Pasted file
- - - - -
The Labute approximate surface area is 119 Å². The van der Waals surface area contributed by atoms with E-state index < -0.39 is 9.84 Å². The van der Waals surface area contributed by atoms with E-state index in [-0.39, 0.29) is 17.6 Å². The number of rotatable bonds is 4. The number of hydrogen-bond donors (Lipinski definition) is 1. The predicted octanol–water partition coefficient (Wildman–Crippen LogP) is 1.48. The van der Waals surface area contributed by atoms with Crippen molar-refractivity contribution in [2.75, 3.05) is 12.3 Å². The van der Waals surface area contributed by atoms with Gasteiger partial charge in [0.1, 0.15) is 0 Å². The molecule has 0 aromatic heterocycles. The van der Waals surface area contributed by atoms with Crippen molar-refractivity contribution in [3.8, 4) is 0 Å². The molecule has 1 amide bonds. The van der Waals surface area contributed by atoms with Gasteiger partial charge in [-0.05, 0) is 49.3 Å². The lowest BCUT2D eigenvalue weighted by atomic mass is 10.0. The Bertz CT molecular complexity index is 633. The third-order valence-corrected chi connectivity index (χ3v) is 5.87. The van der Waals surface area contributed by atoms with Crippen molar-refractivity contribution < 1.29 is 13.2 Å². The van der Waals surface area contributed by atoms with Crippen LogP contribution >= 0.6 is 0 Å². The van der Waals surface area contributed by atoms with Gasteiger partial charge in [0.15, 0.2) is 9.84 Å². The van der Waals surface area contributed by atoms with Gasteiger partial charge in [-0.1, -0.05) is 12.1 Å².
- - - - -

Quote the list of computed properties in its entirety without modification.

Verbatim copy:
The Labute approximate surface area is 119 Å². The van der Waals surface area contributed by atoms with E-state index < -0.39 is 9.84 Å². The van der Waals surface area contributed by atoms with E-state index in [-0.39, 0.29) is 17.6 Å². The number of rotatable bonds is 4. The number of hydrogen-bond donors (Lipinski definition) is 1. The predicted octanol–water partition coefficient (Wildman–Crippen LogP) is 1.48. The van der Waals surface area contributed by atoms with Crippen molar-refractivity contribution in [2.75, 3.05) is 12.3 Å². The van der Waals surface area contributed by atoms with Gasteiger partial charge in [0.1, 0.15) is 0 Å². The molecule has 0 aromatic heterocycles. The van der Waals surface area contributed by atoms with Crippen molar-refractivity contribution in [3.8, 4) is 0 Å². The molecule has 1 amide bonds. The van der Waals surface area contributed by atoms with Gasteiger partial charge in [-0.05, 0) is 49.3 Å². The lowest BCUT2D eigenvalue weighted by atomic mass is 10.0. The Bertz CT molecular complexity index is 633. The third-order valence-corrected chi connectivity index (χ3v) is 5.87. The van der Waals surface area contributed by atoms with Crippen molar-refractivity contribution < 1.29 is 13.2 Å². The van der Waals surface area contributed by atoms with Crippen LogP contribution >= 0.6 is 0 Å². The van der Waals surface area contributed by atoms with Gasteiger partial charge in [0.15, 0.2) is 9.84 Å². The van der Waals surface area contributed by atoms with Gasteiger partial charge in [-0.1, -0.05) is 12.1 Å².